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Albert Francis Blakeslee, Ph. D.


Albert Francis Blakeslee, Ph.D. - 1874 - 1954
Albert Francis Blakeslee, Ph. D.
Photo courtesy: Oxford Journal, Oxford University Press
One of the close friends of RSW was Dr. Blakeslee, a Smith College professor of botany and genetics. I do not know how their relationship came about but it was probably through another close friend, Ethel Dow, who was a Smith graduate. Dr. Blakeslee came up to the Buckland studio often on weekends to go on excursions with RSW, Ethel Dow and another woman named Sally Vanderbuilt, all of them interested in collecting and identifying wildflowers, wild mushrooms and the native trees and shrubs. At the same time RSW would have with him a sketchbook, and we would often stop along the way for him to make a brief sketch of what would eventually turn into an oil painting or a chalk drawing.

1936 12-cylinder Packard
1936 12-cylinder Packard
Our excursions traveled over the back roads of the county, most of them dirt roads, going along at about 5 miles per hour. Dr. Blakslee would spot a black-eyed susan in a field and shout out "stop the car young man." He would hop out the rear door like a teenager, and trot out through the field to the particular black-eyed susan he had seen. He would take out of small envelope from his pocket and a brush of some sort and brush pollen off the flower into the envelope to take back to Smith College. This would become a part of his research into genetically doubling the chomosomes in the future generations of the plant.

The Gloriosa Daisy, still flowering at the former Southwick studio, developed by Dr. Blakeslee
Gloriosa Daisies developed by
Dr. Blakeslee, are still flowering
at the former Southwick studio
The Gloriosa Daisy
The Gloriosa Daisy
At this period in his life he was suffering from terminal prostate cancer and I can remember him remarking, "I can't die now, I have too much work to do." He did eventually finish his work which resulted in the Gloriosa Daisy. The patent was then sold to the Burpee Company and Mr. Burpee mass produced the new flower. It became world famous and can be seen today in practically every flower garden in the country and the seeds sold by all seed companies.

The Gloriosa Daisy
Please check out the following websites: Blakesley Greenhouse at Smith College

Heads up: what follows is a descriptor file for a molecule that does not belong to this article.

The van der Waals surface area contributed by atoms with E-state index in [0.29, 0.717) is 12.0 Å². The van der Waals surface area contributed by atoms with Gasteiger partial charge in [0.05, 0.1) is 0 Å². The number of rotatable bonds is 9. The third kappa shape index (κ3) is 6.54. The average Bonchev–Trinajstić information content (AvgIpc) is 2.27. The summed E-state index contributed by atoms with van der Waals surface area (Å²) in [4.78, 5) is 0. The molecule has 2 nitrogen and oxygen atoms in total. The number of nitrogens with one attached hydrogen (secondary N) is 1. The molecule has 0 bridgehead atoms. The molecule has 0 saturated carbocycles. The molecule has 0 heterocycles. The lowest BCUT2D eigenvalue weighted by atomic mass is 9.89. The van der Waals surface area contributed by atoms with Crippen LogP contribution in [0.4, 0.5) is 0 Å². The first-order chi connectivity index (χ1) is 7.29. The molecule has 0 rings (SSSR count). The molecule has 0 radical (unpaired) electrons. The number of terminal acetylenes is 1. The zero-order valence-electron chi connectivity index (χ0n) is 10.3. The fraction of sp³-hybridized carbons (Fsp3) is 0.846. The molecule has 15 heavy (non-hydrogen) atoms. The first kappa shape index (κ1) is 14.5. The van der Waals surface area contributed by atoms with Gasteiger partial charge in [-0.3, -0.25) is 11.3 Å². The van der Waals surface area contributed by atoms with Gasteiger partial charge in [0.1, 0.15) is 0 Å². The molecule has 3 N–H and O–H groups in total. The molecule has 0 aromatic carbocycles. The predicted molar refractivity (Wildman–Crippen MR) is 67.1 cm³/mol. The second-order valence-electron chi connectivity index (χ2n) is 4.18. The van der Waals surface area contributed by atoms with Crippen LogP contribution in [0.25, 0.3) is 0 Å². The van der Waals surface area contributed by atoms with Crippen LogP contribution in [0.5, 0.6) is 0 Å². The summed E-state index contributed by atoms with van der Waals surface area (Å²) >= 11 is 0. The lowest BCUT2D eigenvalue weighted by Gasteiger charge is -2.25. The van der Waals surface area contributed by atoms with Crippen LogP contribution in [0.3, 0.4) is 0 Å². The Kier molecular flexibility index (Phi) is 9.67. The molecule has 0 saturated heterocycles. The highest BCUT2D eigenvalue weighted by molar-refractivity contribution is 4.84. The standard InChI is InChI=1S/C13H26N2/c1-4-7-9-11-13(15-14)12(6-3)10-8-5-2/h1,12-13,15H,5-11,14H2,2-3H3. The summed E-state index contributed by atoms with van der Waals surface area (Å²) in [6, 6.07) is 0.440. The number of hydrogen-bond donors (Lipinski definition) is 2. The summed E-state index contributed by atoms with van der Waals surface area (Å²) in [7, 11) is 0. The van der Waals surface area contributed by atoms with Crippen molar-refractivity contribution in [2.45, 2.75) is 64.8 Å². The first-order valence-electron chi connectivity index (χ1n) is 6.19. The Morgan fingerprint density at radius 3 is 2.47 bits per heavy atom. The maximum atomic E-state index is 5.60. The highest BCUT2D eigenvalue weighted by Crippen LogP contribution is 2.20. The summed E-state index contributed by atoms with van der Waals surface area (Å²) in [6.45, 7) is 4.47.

See page 7 about "Remembering Albert Blakesley" from Botanic Garden News

See page 8 "Sophie Satin and Genetics at Smith College" from Botanic Garden News

TREES IN WINTER by Albert Francis Blakeslee, Ph, D
TREES IN WINTER by Albert Francis Blakeslee, Ph. D.
TREES IN WINTER inscription
Book TREES IN WINTER signed by Dr. Blakeslee
I hope Mark and Barbara get one tenth as much inspiration
from this book as did their friend the author
who wishes them happy hunting in the out-of-doors.
(signed) A. F. Blakeslee

ADDENDUM: Dr. Blakeslee

During my years of study at the Tufts Medical School in Boston and Barbara's years of working as reference librarian at Simmons College, we spent many of our free hours at the Arnold Arboretum, studying the trees and shrubs planted there. During those years we were able to identify almost any tree which grew in New England just from a branch, bud, bark or leaf. Our reference book for learning the trees in winter was written by Dr. Albert Blakeslee, a Smith College botany professor, whom I had met during my years of working for Robert Strong Woodward. During his early years he had written the textbook "Trees in Winter." After we were married he presented a copy of this book to us with the inscription above. Over the many years since then a great many of the tree names and details of their classification have been lost to the decay of synapses, but nevertheless we still love this book and refer to it frequently. We respect and owe so much to this beloved little "gotee'd" Smith College professor. We thank him and honor him for his great contribution to our lives.

Mark and Barbara Purinton


New York Times article about The Gloriosa Daisy, July 21, 1988
New York Times article about the Gloriosa Daisy, July 21, 1988